Even though she is a proud communist and takes an active role at party meetings, Olga Petrovna can no longer trust anyone. She stops speaking to her colleagues and to the other people in her apartment building. Rather she becomes paranoid that she will be arrested next, lives in isolation, and devotes herself to getting her son freed. Written in third person, Chukovskaya has her readers on edge in anticipation of what will happen next for Olga Petrovna.
Using short sentences, we move from one day to the next, hoping that Petrovna has lived to see another day. Although fictional, this novella describes the time of the purges in detail when all Russians lived in fear, not knowing who they could trust, who was a friend or enemy, and who would be deported.
Even though a translation, Aline Werth does a masterful job in creating this feeling of fear and hopelessness, that big brother is always watching. In my quest to read women authored books from around the globe, I came upon the works of Lydia Chukovskaya. Russia is not known for its female authors, yet Chukovskaya managed to leave the west the only detailed account of the great purges written during the same years. Even though A Day in the Life of Ivan Denisovich is better known, A Deserted House puts the reader right in the middle of the purges, in a feeling of constant fear and vigilance.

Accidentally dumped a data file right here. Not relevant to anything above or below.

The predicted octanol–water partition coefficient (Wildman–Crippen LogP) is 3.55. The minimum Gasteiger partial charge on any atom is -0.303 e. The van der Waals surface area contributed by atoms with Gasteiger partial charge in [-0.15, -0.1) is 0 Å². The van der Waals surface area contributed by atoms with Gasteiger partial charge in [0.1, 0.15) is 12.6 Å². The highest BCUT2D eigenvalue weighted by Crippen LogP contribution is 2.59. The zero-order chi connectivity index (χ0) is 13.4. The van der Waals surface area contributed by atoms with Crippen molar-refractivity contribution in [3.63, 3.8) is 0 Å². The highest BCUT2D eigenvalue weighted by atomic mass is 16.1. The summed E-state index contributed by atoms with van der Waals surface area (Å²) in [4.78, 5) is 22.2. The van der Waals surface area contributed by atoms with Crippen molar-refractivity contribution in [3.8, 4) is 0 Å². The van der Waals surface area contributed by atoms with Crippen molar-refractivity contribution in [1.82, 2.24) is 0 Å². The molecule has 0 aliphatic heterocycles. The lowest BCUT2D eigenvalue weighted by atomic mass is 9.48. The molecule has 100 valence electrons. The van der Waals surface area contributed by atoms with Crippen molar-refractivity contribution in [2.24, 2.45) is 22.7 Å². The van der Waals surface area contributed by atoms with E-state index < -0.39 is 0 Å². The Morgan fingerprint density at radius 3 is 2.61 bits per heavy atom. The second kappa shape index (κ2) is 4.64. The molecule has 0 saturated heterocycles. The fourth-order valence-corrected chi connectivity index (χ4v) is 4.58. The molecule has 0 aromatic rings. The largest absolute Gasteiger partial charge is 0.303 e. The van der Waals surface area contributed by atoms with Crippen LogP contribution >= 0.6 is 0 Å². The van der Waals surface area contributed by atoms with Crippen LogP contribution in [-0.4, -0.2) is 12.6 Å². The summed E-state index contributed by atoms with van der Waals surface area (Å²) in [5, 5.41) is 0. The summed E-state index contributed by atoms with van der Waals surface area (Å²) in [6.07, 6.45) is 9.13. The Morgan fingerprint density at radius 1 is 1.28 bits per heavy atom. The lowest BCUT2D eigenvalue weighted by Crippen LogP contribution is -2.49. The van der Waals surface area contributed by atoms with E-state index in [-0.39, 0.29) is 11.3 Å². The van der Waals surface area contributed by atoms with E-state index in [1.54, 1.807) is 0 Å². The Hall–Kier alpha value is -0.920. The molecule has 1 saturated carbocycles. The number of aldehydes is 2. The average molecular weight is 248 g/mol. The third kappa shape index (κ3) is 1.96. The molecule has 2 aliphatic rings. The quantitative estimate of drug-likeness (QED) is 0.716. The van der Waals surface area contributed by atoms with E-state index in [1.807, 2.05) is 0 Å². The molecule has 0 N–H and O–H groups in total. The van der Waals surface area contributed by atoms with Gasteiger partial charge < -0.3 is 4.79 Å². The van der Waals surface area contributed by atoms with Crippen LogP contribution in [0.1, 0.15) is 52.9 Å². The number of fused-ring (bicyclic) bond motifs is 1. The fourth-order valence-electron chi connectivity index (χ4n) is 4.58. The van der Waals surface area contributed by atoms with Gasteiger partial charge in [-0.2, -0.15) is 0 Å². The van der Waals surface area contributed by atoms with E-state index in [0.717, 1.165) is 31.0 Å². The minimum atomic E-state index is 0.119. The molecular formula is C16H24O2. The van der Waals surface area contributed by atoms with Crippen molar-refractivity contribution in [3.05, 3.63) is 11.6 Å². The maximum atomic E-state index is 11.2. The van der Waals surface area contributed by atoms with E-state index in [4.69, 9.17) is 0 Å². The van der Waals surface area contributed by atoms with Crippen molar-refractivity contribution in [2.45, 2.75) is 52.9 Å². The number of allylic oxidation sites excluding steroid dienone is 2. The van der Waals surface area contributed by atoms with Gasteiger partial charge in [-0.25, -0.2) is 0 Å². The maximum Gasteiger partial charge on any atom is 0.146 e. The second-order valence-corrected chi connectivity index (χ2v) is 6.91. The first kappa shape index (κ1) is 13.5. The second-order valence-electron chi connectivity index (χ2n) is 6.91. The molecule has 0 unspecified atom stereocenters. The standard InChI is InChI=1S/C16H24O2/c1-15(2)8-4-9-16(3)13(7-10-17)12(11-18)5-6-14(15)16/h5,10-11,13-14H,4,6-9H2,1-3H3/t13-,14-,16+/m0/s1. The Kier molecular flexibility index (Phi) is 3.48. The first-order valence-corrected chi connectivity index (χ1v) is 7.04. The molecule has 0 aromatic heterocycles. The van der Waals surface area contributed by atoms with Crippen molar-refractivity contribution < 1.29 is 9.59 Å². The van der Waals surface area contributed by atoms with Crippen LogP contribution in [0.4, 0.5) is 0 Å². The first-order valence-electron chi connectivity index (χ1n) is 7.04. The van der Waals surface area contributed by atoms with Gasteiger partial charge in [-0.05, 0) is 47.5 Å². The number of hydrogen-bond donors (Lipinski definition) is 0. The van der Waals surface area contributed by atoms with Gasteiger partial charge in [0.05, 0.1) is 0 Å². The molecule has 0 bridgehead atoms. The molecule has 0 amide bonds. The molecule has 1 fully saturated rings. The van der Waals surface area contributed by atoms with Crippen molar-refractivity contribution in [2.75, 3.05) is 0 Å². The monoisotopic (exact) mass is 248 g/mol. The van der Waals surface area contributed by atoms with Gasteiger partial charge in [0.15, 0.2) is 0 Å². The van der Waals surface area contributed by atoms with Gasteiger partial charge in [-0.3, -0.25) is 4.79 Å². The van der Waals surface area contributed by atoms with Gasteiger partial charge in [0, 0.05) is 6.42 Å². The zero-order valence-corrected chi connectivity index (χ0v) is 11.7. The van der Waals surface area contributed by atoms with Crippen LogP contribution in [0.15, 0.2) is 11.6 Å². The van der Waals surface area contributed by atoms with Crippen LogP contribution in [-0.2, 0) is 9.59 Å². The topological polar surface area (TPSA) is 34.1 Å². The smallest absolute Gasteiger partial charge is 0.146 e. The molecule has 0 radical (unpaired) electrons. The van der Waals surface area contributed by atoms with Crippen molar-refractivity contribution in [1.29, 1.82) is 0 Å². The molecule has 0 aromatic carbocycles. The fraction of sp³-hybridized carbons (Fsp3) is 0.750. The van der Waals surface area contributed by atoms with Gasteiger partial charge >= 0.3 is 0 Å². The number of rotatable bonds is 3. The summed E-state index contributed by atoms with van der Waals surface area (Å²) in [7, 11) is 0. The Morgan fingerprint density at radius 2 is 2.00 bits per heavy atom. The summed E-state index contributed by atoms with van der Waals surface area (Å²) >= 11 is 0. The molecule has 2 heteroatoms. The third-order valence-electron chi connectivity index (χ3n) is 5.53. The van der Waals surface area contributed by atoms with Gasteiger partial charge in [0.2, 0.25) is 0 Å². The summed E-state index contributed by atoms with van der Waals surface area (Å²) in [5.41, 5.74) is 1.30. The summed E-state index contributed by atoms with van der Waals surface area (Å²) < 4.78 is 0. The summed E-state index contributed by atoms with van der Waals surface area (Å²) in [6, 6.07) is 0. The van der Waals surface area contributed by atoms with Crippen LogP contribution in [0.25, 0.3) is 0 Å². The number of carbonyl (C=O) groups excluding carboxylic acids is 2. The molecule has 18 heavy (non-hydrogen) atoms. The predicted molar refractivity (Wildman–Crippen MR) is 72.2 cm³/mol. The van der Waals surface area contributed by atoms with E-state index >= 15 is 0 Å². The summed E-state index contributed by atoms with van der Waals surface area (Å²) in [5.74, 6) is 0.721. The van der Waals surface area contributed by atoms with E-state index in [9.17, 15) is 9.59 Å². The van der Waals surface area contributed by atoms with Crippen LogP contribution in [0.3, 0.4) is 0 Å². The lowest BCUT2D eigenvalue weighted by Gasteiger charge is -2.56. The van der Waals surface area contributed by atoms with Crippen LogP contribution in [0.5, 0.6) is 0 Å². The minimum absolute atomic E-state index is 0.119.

Unfortunately most of Chukovskaya's work is not available in English or never published. A Deserted House was a necessary read, for which I rate 4 stars.
View all 3 comments. Jun 13, Steven Godin rated it really liked it Shelves: historical-fiction , russia-ukraine. Lydia Chukovskaya's powerful short novel on the Stalin purges I found equally as fascinating as say Solzhenitsyn's A Day in the Life of Ivan Denisovich, but the big difference here is Sofia Petrovna takes place not in some far away labour camp but right in the heart of Leningrad.
Chukovskaya writes not only about the tragedy of a family, but also that of a whole people caught up in the terror. Sofia Petrovna the central character is widowed with a son, Kolya, a good student, who she is very prou Lydia Chukovskaya's powerful short novel on the Stalin purges I found equally as fascinating as say Solzhenitsyn's A Day in the Life of Ivan Denisovich, but the big difference here is Sofia Petrovna takes place not in some far away labour camp but right in the heart of Leningrad.